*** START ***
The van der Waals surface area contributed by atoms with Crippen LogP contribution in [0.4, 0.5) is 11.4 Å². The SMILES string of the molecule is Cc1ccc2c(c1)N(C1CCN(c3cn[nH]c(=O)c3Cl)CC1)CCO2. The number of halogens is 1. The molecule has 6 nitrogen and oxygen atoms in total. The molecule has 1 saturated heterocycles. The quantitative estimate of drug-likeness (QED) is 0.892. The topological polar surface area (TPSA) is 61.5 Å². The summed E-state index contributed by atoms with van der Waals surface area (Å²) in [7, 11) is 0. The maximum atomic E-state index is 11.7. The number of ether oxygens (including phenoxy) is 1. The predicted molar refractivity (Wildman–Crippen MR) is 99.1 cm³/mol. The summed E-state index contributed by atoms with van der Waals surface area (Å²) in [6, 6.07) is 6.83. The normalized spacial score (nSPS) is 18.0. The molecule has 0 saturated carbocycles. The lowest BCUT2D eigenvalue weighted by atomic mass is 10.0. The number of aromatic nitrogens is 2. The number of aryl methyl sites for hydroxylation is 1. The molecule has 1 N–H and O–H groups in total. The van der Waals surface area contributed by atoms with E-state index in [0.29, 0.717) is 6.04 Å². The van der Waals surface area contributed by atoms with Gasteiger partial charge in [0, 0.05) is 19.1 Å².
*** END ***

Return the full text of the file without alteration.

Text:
The van der Waals surface area contributed by atoms with Crippen LogP contribution in [0.4, 0.5) is 11.4 Å². The SMILES string of the molecule is Cc1ccc2c(c1)N(C1CCN(c3cn[nH]c(=O)c3Cl)CC1)CCO2. The number of halogens is 1. The molecule has 6 nitrogen and oxygen atoms in total. The molecule has 1 saturated heterocycles. The quantitative estimate of drug-likeness (QED) is 0.892. The topological polar surface area (TPSA) is 61.5 Å². The summed E-state index contributed by atoms with van der Waals surface area (Å²) in [7, 11) is 0. The maximum atomic E-state index is 11.7. The number of ether oxygens (including phenoxy) is 1. The predicted molar refractivity (Wildman–Crippen MR) is 99.1 cm³/mol. The summed E-state index contributed by atoms with van der Waals surface area (Å²) in [6, 6.07) is 6.83. The normalized spacial score (nSPS) is 18.0. The molecule has 0 saturated carbocycles. The lowest BCUT2D eigenvalue weighted by atomic mass is 10.0. The number of aromatic nitrogens is 2. The number of aryl methyl sites for hydroxylation is 1. The molecule has 1 N–H and O–H groups in total. The van der Waals surface area contributed by atoms with E-state index in [0.29, 0.717) is 6.04 Å². The van der Waals surface area contributed by atoms with Gasteiger partial charge in [0, 0.05) is 19.1 Å².